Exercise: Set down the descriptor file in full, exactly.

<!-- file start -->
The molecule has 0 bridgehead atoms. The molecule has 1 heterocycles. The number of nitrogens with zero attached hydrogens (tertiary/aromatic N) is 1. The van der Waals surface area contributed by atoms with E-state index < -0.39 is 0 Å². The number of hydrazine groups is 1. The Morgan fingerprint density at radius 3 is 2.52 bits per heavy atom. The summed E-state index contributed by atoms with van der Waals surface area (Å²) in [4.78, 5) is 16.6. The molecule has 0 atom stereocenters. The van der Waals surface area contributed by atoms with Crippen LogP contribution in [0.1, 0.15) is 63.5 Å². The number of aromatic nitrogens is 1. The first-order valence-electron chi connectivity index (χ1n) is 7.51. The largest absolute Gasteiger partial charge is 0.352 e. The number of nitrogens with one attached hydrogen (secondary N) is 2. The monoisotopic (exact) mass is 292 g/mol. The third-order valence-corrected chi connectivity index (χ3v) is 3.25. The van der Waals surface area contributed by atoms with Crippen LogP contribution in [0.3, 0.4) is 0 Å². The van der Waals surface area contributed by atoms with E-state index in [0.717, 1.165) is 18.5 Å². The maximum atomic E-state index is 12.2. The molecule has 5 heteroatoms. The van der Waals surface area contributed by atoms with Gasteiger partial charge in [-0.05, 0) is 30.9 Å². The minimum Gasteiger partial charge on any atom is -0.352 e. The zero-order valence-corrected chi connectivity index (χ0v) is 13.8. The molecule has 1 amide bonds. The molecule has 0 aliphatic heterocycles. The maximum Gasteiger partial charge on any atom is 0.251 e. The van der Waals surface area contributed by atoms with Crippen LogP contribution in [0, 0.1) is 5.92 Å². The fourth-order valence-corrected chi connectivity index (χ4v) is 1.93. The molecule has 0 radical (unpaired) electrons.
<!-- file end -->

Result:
The molecule has 0 bridgehead atoms. The molecule has 1 heterocycles. The number of nitrogens with zero attached hydrogens (tertiary/aromatic N) is 1. The van der Waals surface area contributed by atoms with E-state index < -0.39 is 0 Å². The number of hydrazine groups is 1. The Morgan fingerprint density at radius 3 is 2.52 bits per heavy atom. The summed E-state index contributed by atoms with van der Waals surface area (Å²) in [4.78, 5) is 16.6. The molecule has 0 atom stereocenters. The van der Waals surface area contributed by atoms with Crippen LogP contribution in [0.1, 0.15) is 63.5 Å². The number of aromatic nitrogens is 1. The first-order valence-electron chi connectivity index (χ1n) is 7.51. The largest absolute Gasteiger partial charge is 0.352 e. The number of nitrogens with one attached hydrogen (secondary N) is 2. The monoisotopic (exact) mass is 292 g/mol. The third-order valence-corrected chi connectivity index (χ3v) is 3.25. The van der Waals surface area contributed by atoms with Crippen LogP contribution in [0.3, 0.4) is 0 Å². The van der Waals surface area contributed by atoms with E-state index in [0.717, 1.165) is 18.5 Å². The maximum atomic E-state index is 12.2. The molecule has 5 heteroatoms. The van der Waals surface area contributed by atoms with Gasteiger partial charge in [-0.05, 0) is 30.9 Å². The minimum Gasteiger partial charge on any atom is -0.352 e. The zero-order valence-corrected chi connectivity index (χ0v) is 13.8. The molecule has 1 amide bonds. The molecule has 0 aliphatic heterocycles. The maximum Gasteiger partial charge on any atom is 0.251 e. The van der Waals surface area contributed by atoms with Crippen LogP contribution in [0, 0.1) is 5.92 Å². The fourth-order valence-corrected chi connectivity index (χ4v) is 1.93. The molecule has 0 radical (unpaired) electrons.